Listeners have gone from buying new music to streaming it. Now the Recording Industry Association of America is evolving with them, in a change that makes less sense than it may first appear.
As Billboard reports, the RIAA has started taking on-demand streams into account in its methodology for certifying gold and platinum albums. The move marks just the fifth big tweak to the RIAA's metrics for awards since they started 55 years ago. The idea is to acknowledge listeners' shift to the digital realm.
The streaming services the RIAA will now factor into its calculations include MOG, Muve Music, Rdio, Rhapsody, Slacker, Spotify, and Xbox Music. Also now platinum- and gold-worthy are video streams from MTV.com, VEVO, Yaoo! Music, and YouTube. Among the first 56 new titles to receive awards using the updated formula will be 30 Seconds to Mars' "This Is War," Emeli Sandé's "Next to Me," and Cher Lloyd's "Oath."
Ironically, the attempt to keep up with digital technology may reflect a failure to see how it could be abused. With platinum and gold status on the line, who's to differentiate between "real" on-demand listens and those that a clever marketing team could potentially pay for? Before the dotcom bubble burst, a company called AllAdvantage sent out real checks to people who viewed banner ads, but there were programs with names like "MyAdvantage" that let users pretend they were at their computers. Left unanswered, so far, is how the RIAA would stop similar manipulation.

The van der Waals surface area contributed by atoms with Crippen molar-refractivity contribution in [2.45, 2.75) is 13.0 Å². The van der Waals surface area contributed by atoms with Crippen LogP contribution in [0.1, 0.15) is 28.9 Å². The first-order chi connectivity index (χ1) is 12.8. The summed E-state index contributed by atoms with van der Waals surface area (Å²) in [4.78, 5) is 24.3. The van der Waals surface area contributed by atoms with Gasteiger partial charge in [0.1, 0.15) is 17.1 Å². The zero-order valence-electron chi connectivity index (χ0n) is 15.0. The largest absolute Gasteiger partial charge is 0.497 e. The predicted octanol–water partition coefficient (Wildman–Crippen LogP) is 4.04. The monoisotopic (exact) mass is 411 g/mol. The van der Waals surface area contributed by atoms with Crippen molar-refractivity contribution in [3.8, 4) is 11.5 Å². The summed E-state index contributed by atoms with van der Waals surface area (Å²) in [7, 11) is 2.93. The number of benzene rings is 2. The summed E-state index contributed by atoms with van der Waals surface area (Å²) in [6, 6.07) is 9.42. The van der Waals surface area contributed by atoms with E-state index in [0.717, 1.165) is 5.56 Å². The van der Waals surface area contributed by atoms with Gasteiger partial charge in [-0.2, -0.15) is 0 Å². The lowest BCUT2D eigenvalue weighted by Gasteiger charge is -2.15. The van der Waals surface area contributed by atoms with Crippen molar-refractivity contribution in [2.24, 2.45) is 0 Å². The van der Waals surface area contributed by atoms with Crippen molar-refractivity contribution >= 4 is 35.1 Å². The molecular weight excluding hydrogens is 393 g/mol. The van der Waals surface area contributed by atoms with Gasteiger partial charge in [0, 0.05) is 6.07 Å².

Another strange reality is that gold and platinum artists won't be making as much money as they used to. The royalty payments from online streams are a lot lower than from sales, even digital sales. If Apple enters the online streaming business, royalties could drop to 0.06 cents per play.
Look, it's clearly true that streaming services are on the rise, and it makes sense for the RIAA to recognize that reality. For instance, the International Federation of the Phonographic Industry recently found that the number of subscribers to services like Spotify and Rdio grew by 44 percent last year, to a total of 20 million users. (Pandora, which has been urging Congress to lower its royalty costs, is absent from RIAA's announcement today, presumably because it's not on-demand; the company faces other challenges at the moment.)
And it's not as if the RIAA failed to put thought into the change. The basic formula stayed mostly constant through the decades: 500,000 copies sold for gold, one million for platinum, and 10 million for diamond. Now, RIAA chairman and CEO Cary Sherman told Billboard the organization spent more than a year debating how many streams should be counted as equal to one sale. The RIAA found that songs tend to be streamed 100 times for each download sold, so that's ultimately the magic number.
Still, Sherman also said deciding to acknowledge on-demand streams was, as Billboard put it, "the easy part." Considering how rarely the RIAA tweaks its metholodogy — the last time was in 2006, to include ringtones — maybe deciding whether to include listens that don't cost users money should have been the hard part. After all, the services that used to pay you for viewing banner ads went bust long ago. Just because a technology is the future doesn't always mean the smart money is in embracing it.